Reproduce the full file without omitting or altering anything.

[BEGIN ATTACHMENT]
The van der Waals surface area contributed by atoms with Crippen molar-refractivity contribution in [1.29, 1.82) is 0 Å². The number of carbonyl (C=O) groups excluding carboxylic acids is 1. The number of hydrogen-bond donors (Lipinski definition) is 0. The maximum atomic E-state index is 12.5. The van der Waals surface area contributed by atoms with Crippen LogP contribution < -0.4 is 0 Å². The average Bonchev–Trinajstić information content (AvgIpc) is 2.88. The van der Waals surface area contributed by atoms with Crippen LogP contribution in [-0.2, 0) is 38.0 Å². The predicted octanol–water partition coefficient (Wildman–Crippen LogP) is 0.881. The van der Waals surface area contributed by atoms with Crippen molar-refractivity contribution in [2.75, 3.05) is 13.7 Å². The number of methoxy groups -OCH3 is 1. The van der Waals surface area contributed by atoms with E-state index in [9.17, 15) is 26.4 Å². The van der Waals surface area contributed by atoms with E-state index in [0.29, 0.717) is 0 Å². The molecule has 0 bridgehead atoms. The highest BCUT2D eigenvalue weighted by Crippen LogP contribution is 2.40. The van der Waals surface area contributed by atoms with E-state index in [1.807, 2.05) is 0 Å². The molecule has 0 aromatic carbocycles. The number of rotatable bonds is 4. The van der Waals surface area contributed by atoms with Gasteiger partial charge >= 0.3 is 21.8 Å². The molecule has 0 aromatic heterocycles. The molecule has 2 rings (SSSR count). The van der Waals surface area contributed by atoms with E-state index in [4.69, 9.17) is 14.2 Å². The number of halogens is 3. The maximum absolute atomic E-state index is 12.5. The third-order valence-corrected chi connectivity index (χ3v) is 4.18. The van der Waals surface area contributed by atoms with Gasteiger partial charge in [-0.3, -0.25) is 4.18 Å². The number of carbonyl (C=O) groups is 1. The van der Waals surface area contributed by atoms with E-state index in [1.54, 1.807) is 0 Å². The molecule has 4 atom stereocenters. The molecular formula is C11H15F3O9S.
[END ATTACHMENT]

The van der Waals surface area contributed by atoms with Crippen molar-refractivity contribution in [1.29, 1.82) is 0 Å². The number of carbonyl (C=O) groups excluding carboxylic acids is 1. The number of hydrogen-bond donors (Lipinski definition) is 0. The maximum atomic E-state index is 12.5. The van der Waals surface area contributed by atoms with Crippen LogP contribution < -0.4 is 0 Å². The average Bonchev–Trinajstić information content (AvgIpc) is 2.88. The van der Waals surface area contributed by atoms with Crippen LogP contribution in [-0.2, 0) is 38.0 Å². The predicted octanol–water partition coefficient (Wildman–Crippen LogP) is 0.881. The van der Waals surface area contributed by atoms with Crippen molar-refractivity contribution in [2.75, 3.05) is 13.7 Å². The number of methoxy groups -OCH3 is 1. The van der Waals surface area contributed by atoms with E-state index in [9.17, 15) is 26.4 Å². The van der Waals surface area contributed by atoms with E-state index in [0.29, 0.717) is 0 Å². The molecule has 0 bridgehead atoms. The highest BCUT2D eigenvalue weighted by Crippen LogP contribution is 2.40. The van der Waals surface area contributed by atoms with E-state index in [1.807, 2.05) is 0 Å². The molecule has 0 aromatic carbocycles. The number of rotatable bonds is 4. The van der Waals surface area contributed by atoms with Gasteiger partial charge >= 0.3 is 21.8 Å². The molecule has 0 aromatic heterocycles. The molecule has 2 rings (SSSR count). The van der Waals surface area contributed by atoms with E-state index in [4.69, 9.17) is 14.2 Å². The number of halogens is 3. The maximum absolute atomic E-state index is 12.5. The third-order valence-corrected chi connectivity index (χ3v) is 4.18. The van der Waals surface area contributed by atoms with Gasteiger partial charge in [-0.3, -0.25) is 4.18 Å². The number of carbonyl (C=O) groups is 1. The van der Waals surface area contributed by atoms with E-state index in [1.54, 1.807) is 0 Å². The molecule has 4 atom stereocenters. The molecular formula is C11H15F3O9S.